Sesame rice balls (ongiri)

13 Jun

Ongiri for dinner

Ongiri for lunch

Leftover sushi bits are hard things to deal with, freshness being kinda the critical element of sushi and all Japanese wonders. After a sushi dinner party, Man Woman had an abundance of cooked rice and would-be nori roll fillings still hanging about and decided, when all other options fall flat, make balls.

This is inspired by the rice balls from the macrobiotic restaurant in Sydney Iku, which nourished Woman during many long and impoverishing journeys through Glebe markets. As a leftover recipe we used what we had leftover – a bit of carrot, some errant aspargus spears, etcetera. Use whatever you have to hand, but I’d try to keep the rice:non-rice ratio faily similar to this, because too much non-mushable veg (sweet potato and the like would be an exception) would stop this from binding.

I also have on good authority that kneading of this mix is crucial to ensure it holds.

Rice balls (ongiri). Makes 8 – 10 – serves 2 to 4 people

  • 1 C sushi rice uncooked
  • 2 spring onions
  • 1/3 C tofu (ideally a flavoured one – smoked or some such)
  • 1/4 C asparagus
  • 1/3 C carrot
  • 4 cloves of garlic
  • thumb-size piece of ginger, grated
  • 2 tsp sesame oil
  • 1 tsp mirin (sweet cooking wine – optional)
  • 2 TBSP rice vinegar
  • 1.25 C water – for cooking the rice
  • Sesame seeds – for rolling

Chop vegetables up quite small (see below pic as a guide) and mix with cooked rice. Add ginger, garlic, vinegar, sesame oil and mirin – if using. If you, perchance, have any left over picked ginger knocking about in the fridge, chuck that in promptly.

With wet hands, mix the rice and veg, pressing down as though kneading dough.

Keep a bowl of water next to you and pour out about half a cup of sesame seeds onto a plate.

Make balls by scooping a palmful of rice mix into your wet hands (the repetition of wet hands is a purposeful emphasis – without repeatedly dipping your hands into water or the like, the sushi rice will stick to you, not itself and you will never, ever create rice balls). Firmly shape into a ball for about a minute, if not a bit longer. Roll in sesame seeds, coating entirely, and set aside.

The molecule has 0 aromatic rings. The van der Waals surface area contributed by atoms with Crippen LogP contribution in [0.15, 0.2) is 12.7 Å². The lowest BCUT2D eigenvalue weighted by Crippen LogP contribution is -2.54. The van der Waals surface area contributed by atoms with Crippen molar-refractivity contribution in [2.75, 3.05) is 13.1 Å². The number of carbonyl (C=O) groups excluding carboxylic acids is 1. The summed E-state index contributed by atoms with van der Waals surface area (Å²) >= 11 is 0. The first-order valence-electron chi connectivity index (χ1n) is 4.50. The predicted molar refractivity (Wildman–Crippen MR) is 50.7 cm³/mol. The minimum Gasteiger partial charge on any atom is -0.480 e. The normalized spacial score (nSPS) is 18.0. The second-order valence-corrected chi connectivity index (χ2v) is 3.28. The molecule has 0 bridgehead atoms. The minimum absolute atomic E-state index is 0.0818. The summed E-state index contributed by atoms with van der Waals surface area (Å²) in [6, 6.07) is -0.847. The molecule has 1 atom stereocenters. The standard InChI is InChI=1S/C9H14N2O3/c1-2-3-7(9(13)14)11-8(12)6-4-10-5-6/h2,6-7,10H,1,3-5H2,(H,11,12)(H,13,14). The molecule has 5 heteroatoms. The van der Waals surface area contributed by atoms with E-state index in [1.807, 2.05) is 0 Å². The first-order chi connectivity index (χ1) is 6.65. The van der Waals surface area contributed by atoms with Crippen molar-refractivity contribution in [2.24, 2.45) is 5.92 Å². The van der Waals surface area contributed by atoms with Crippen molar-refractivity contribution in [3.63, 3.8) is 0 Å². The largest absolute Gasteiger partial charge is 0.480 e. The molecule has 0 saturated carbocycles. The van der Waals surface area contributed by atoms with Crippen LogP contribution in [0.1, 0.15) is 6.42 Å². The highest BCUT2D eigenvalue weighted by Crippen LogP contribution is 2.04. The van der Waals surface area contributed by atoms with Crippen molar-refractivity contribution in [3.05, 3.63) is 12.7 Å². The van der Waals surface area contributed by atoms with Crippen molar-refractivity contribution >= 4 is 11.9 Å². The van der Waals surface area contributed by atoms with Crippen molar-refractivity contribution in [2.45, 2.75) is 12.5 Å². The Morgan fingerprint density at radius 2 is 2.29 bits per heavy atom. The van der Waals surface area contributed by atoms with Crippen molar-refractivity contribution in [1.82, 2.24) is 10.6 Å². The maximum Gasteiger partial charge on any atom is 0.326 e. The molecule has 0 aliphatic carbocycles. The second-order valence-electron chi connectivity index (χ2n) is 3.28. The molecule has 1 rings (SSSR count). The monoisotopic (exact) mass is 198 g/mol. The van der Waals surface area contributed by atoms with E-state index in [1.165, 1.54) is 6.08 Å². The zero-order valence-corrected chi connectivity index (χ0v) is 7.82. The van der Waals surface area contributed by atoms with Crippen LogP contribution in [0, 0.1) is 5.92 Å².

I put my rice balls in the fridge for a couple of hours before cooking, but it’s not necessary.

Ongiri in process

Fry or bake?

You can shallow fry these in about 1cm of vegetable oil, turning as the seeds in the oil golden. This creates a nice chewy crust which contrasts nicely with the soft rice inside – it is, however, frying and thus bad for you and doesn’t have that  clean feeling of not frying.

For baking, pre-heat the oven to 190C. Brush the balls lightly in sesame or veggie oil. Bake for about half an hour or until the crust gets coloured – these won’t get as dark as the fried balls, but the crust does get that chewy texture. You don’t have the oil weighing you down after the meal as the fried ones do and the chance of burning yourself with an errant, angry sesame seed flying out of a hot pan of oil are markedly lessened. Bake, I reckon.

Either way serve with salad. I also made a quick lemon, black bean and ginger sauce to go with it (just mix these ingredients and adjust to taste).

Estimated cost: £2.50

Musical accompaniment: Lia Ices

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One Response to “Sesame rice balls (ongiri)”

  1. Onigiri recipe April 6, 2012 at 7:49 am #

    I love onigiri and just stumbled upon this Onigiri recipe. This one looks delicious and I would definitely try making this later. Thanks a lot for sharing this recipe!

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